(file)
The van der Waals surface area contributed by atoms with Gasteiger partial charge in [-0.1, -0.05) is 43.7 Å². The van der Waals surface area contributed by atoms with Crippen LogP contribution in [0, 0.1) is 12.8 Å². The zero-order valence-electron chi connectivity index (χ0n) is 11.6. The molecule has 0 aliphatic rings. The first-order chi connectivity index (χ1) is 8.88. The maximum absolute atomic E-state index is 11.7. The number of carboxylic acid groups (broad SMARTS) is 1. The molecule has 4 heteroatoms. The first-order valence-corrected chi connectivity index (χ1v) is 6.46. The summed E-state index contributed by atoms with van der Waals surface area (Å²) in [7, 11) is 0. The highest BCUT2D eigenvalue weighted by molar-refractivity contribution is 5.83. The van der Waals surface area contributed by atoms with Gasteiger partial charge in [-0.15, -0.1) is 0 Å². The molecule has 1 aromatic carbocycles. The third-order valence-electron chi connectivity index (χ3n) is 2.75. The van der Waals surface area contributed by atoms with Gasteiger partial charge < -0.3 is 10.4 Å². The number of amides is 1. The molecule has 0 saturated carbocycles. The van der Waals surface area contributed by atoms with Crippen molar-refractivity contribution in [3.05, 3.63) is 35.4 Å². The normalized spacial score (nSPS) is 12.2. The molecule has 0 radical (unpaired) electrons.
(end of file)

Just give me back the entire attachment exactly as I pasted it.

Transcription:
The van der Waals surface area contributed by atoms with Gasteiger partial charge in [-0.1, -0.05) is 43.7 Å². The van der Waals surface area contributed by atoms with Crippen LogP contribution in [0, 0.1) is 12.8 Å². The zero-order valence-electron chi connectivity index (χ0n) is 11.6. The molecule has 0 aliphatic rings. The first-order chi connectivity index (χ1) is 8.88. The maximum absolute atomic E-state index is 11.7. The number of carboxylic acid groups (broad SMARTS) is 1. The molecule has 4 heteroatoms. The first-order valence-corrected chi connectivity index (χ1v) is 6.46. The summed E-state index contributed by atoms with van der Waals surface area (Å²) in [7, 11) is 0. The highest BCUT2D eigenvalue weighted by molar-refractivity contribution is 5.83. The van der Waals surface area contributed by atoms with Gasteiger partial charge in [-0.15, -0.1) is 0 Å². The molecule has 1 aromatic carbocycles. The third-order valence-electron chi connectivity index (χ3n) is 2.75. The van der Waals surface area contributed by atoms with Gasteiger partial charge < -0.3 is 10.4 Å². The number of amides is 1. The molecule has 0 saturated carbocycles. The van der Waals surface area contributed by atoms with Crippen molar-refractivity contribution in [3.05, 3.63) is 35.4 Å². The normalized spacial score (nSPS) is 12.2. The molecule has 0 radical (unpaired) electrons.